Wednesday, December 5, 2007

Inside the NIE on Iran

Earlier I wrote that the latest NIE reminded me of Saddam's missing WMDs, David Kay's admission -- "we were all wrong" -- and how the Bush-Cheney WH hyped the nuclear threat of Iraq and more recently Iran. I figure when Bush or Cheney say something, it has to be wrong. But:

Thankfully, adults with conscience from 16 agencies dared to contradict the wrong-headed warmongering of the WH with their NIE findings about Iran.
And, once again, the IAEA and its director general, Mohamed ElBaradei, were right.
The front page headline of today's Washington Post explained what made the difference in this NIE, Lessons of Iraq Aided Intelligence on Iran. Better late than never. But don't think for one minute the lessons would have helped if Repubs still controlled the congressional intelligence committees, a point I explored in my previous post.

A few grafs from the WaPo's story:

[Keeping reading...]
The starkly different view of Iran's nuclear program that emerged from U.S. spy agencies this week was the product of a surge in clandestine intelligence-gathering in Iran as well as radical changes in the way the intelligence community analyzes information.
Drawing lessons from the intelligence debacle over supposed Iraqi weapons of mass destruction, Director of National Intelligence Mike McConnell required agencies to consult more sources and to say to a larger intelligence community audience precisely what they know and how they know it -- and to acknowledge, to a degree previously unheard of, what they do not know....
...The new report upended years of previous assessments by asserting that the Islamic republic halted the weapons side of its nuclear program in 2003. The report, while expressing concern about Iran's rapidly growing civilian nuclear energy program, contradicted assertions by top Bush administration officials and previous intelligence assessments that Iran has been bent on acquiring nuclear weapons.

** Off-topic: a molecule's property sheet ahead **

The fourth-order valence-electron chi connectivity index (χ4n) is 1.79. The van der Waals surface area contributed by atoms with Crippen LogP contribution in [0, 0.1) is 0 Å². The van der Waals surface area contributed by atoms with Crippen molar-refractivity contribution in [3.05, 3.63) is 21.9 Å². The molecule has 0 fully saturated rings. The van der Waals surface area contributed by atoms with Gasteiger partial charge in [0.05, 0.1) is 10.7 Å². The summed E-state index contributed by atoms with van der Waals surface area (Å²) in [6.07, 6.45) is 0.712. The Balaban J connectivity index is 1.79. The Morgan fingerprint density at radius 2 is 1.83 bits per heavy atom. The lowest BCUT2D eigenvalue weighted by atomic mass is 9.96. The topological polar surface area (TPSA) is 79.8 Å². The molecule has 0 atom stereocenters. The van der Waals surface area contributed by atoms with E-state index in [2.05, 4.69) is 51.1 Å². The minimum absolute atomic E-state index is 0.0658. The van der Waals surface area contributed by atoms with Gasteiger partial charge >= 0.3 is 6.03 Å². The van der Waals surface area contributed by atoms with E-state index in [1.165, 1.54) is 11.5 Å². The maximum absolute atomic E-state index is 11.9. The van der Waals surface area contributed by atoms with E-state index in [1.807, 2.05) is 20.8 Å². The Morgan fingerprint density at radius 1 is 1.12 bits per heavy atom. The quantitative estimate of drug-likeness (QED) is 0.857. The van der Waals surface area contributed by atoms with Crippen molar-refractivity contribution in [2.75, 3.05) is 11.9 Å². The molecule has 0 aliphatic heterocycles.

"The new report brings the U.S. intelligence community in line with what the IAEA [International Atomic Energy Agency] and several European governments were saying years ago," said David Albright, a former United Nations weapons inspector and president of the Washington-based Institute for Science and International Security.
In 2005, the CIA formed the Iran Operations Division that "brought analysts and clandestine collectors together to search for hard evidence."
Communications intercepts of Iranian nuclear officials and a stolen Iranian laptop containing diagrams related to the development of a nuclear warhead for missiles both yielded valuable evidence about Iran's nuclear past as well as its decision in 2003 to suspend the weapons side of its program....
...The report also reflects what several officials described yesterday as a new willingness by the intelligence community to analyze intentions in addition to capabilities. While Iran has the scientific, technical and industrial capacity to make nuclear weapons, including knowledge of how to enrich uranium to a level usable in bombs, the new intelligence collected through intercepted communications raised doubts about Iran's intended use of the technology.
The following passage piqued my interest since the Natanz plant in Iran had been mentioned as a potential "bunker-busting" bomb target of U.S. contingency attack plans. As it turns out, DNI offcials demanded...
...a broader array of intelligence sources, including news accounts and other "open sources" that traditionally had carried little weight inside intelligence agencies. In the case of Iran, critical information was gleaned from non-clandestine sources, such as news photographs taken in 2005 depicting the inner workings of one of Iran's uranium enrichment plants, an official said.
Those photos helped persuade analysts that the Natanz plant was suited to making low-enriched uranium for nuclear energy but not the highly enriched uranium needed for bombs.
Go read the article, which covers more details than I've quoted. As always, buckle up and don on your skeptical spectacles when reading inside the Beltway reporting.

For refreshing candor and intel expertise, check Larry Johnson who offers insights into Bush's lie about when he learned Iran had shut down its nuclear program. Johnson also examines the NIE and how the "NIC stepped up and refused to budge despite repeated efforts by Dick Cheney and his minions to gut the effort."

Score one for the home team.